By Ekemini Pius
- Title: African Son
- Author: Wambalye Weikama
- Publisher: KHAMEL Publishing
- Number of pages: 193
- Year of publication: 2015
- Category: Fiction
Wambalye Weikama’s African Son is a heart-rending story about Simon and his twin, Anna, who grow up in Uganda. Simon dreams of studying business at the University of Washington, USA. His dream comes true and he is offered admission. When he arrives in America, the first thing he notices is the racial discrimination. His white classmates see him as underprivileged, the poor African who ‘had to work to make ends meet and was in this school by way of philanthropy’. Most of his classmates think he needs to feel accepted, so they flatter him with charitable comments about his accent and their love for Africa. Weikama uses these scenes to delicately reveal the repressive racial conditions Africans have to deal with while studying abroad, and how the portrayal of America as a flawless paradise by Africans who have never been there is untrue.
Simon braves all the difficulties in his way and manages to find some stability but only achieves wholeness when he falls in love with Romina, a bank teller. He is compelled to work four hours a day making burgers, and when she visits him after work, he smells of pickles and grease, which makes her feel uncomfortable. She contacts her brother, Malik, who works at the Nation of Islam, and makes him employ Simon as a program assistant. The objective of the organisation is to ‘spread the gospel according to the teachings of The Honourable Elijah Mohammed, founder of the Nation of Islam’. Malik is also responsible for increasing the circulation of their magazine but he uses this as a decoy to peddle cocaine. He changes Simon’s job description and offers him two hundred dollars a week if he delivers the illegal merchandise to a distribution centre. Simon is street-wise and demands four hundred dollars instead, promising to ask no questions. Malik and his business associate, Torres, are surprised by his business savvy and agree. Here, Weikama reveals a bitter truth about how Africans abroad are overwhelmed by the challenges of living hand to mouth and the prospects of making quick money. Along with this revelation, he rams home a lesson: America can be a place of opportunities but one can also be exploited.
Weikama punctuates the story with insights into Simon’s upbringing back in Uganda. His father is a subtler version of Eugene, Kambili’s father in Chimamanda Adichie’s Purple Hibiscus. Like Eugene, Simon’s father ensures that his children do not lack for anything; like Eugene, also, he is not his children’s confidant and lacks a strong bond with them. Simon’s mother runs away from home after discovering that her husband is cheating on her with her sister, Drusilla, leaving Simon and Anna to be cared for by Aunt Drusilla. The lack of a strong parental presence affects the twins adversely. Anna falls prey to Chris, her boyfriend, who impregnates her and runs away when she refuses to have an abortion. She had witnessed her ‘school mother’ attempting to perform one with a wire hanger in the school toilets; the experience had shaken her. But in the absence of her mother, she is forced to deal with abuse and condemnation from Aunt Drusilla. Simon, on the other hand, does not trust Romina enough to tell her about his criminal job until it is too late. Weikama, remarkably, shows how the lack of parental bonds produces children lacking in confidence.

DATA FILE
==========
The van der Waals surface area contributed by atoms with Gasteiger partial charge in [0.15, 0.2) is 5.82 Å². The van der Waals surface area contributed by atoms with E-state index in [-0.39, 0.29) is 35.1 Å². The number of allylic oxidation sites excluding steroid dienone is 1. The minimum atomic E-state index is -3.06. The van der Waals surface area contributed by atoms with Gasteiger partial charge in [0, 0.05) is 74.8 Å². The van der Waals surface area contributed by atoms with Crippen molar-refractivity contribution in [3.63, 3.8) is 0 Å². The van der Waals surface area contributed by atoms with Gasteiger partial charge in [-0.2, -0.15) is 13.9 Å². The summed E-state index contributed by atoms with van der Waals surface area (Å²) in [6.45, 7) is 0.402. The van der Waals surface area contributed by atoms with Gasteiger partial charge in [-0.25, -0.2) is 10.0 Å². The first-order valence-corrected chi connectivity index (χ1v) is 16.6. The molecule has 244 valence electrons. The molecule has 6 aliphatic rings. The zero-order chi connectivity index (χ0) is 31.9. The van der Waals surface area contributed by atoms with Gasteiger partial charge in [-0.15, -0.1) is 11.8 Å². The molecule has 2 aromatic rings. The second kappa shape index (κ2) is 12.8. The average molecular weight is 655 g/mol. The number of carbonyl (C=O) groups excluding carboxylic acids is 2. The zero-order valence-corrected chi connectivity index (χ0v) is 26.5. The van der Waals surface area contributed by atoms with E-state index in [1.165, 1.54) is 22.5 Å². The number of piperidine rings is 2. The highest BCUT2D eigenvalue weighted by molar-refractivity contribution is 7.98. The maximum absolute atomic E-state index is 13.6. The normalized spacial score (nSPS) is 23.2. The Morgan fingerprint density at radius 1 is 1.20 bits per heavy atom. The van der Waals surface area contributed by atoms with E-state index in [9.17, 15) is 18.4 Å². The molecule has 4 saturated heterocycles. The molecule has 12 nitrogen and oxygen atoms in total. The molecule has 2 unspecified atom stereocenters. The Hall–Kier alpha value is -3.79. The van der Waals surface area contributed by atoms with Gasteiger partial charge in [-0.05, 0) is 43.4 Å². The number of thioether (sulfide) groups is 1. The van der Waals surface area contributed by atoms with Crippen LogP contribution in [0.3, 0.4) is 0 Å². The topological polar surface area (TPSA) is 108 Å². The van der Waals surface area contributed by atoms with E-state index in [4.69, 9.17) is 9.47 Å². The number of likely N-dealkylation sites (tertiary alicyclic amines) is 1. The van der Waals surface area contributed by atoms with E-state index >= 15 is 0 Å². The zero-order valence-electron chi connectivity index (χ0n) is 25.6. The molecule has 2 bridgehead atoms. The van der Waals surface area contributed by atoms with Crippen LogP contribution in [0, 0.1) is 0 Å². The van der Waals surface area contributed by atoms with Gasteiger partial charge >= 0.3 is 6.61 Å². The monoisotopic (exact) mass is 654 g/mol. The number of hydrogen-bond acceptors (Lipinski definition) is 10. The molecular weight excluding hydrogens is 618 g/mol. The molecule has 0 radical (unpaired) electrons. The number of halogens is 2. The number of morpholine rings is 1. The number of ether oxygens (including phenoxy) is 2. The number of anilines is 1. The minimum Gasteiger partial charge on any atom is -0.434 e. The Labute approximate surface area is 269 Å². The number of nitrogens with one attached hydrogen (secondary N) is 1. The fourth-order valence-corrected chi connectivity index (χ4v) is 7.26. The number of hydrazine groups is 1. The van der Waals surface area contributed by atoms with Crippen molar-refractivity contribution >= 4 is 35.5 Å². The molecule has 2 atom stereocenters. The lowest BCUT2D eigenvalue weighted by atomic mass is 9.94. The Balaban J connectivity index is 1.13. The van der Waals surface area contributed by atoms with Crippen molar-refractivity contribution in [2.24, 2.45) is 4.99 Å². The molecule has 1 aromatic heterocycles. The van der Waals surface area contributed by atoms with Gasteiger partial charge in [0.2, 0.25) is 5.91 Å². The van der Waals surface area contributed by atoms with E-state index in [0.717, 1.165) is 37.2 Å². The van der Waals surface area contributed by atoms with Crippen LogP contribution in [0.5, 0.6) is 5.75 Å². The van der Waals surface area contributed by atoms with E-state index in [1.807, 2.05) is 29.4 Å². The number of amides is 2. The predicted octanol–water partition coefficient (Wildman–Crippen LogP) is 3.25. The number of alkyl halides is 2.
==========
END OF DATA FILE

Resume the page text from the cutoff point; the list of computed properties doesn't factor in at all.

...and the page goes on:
Weikama uses Simon’s father to show one of the stark ironies of life: a man can be a national hero, renowned for rescuing the family members of those people who went into exile due to the brutalities of the Ugandan Civil War, yet be unable to save his own family. Simon’s father’s philandering proclivities eventually catch up with him: he is infected with AIDS and dies. Simon travels to Uganda to attend the funeral, which also serves as a family reunion, and where Simon recalls fond memories of his childhood as a way of channelling his grief.
Simon travels back to America after the funeral. He resumes his studies and his love affair with Romina until he is hit by some devastating news: his late father took out a loan, using the farmhouse as collateral and the bank is due to foreclose. He has just twelve weeks to save his only cherished childhood memory. He hatches a clever, albeit dangerous, plan to hijack Malik’s cocaine, sell it to a backstreet dealer and send the cash to his sister in Uganda. He tips off the FBI so that they round up Malik and his men while he makes his escape. Does he succeed? And, what happens to Romina? Weikama delivers an interesting dénouement.
Perhaps Weikama’s masterstroke in this novel is his choice of name for the main character. Like his namesake in the Bible, the most unreasonable and impulsive of all Jesus’ disciples, Simon is overly ambitious as well as inconsiderate. The biblical Simon denied Jesus three times; Simon, in this novel, denies himself true love, a dream education, and a great business career. His dreams wither like a raisin in the sun. But while the biblical Simon was redeemed and became one of the greatest apostles, there is no such luxury for this novel’s hero.
Photograph: ‘Raisin in the sun in drought’ by David Robert Bilwas
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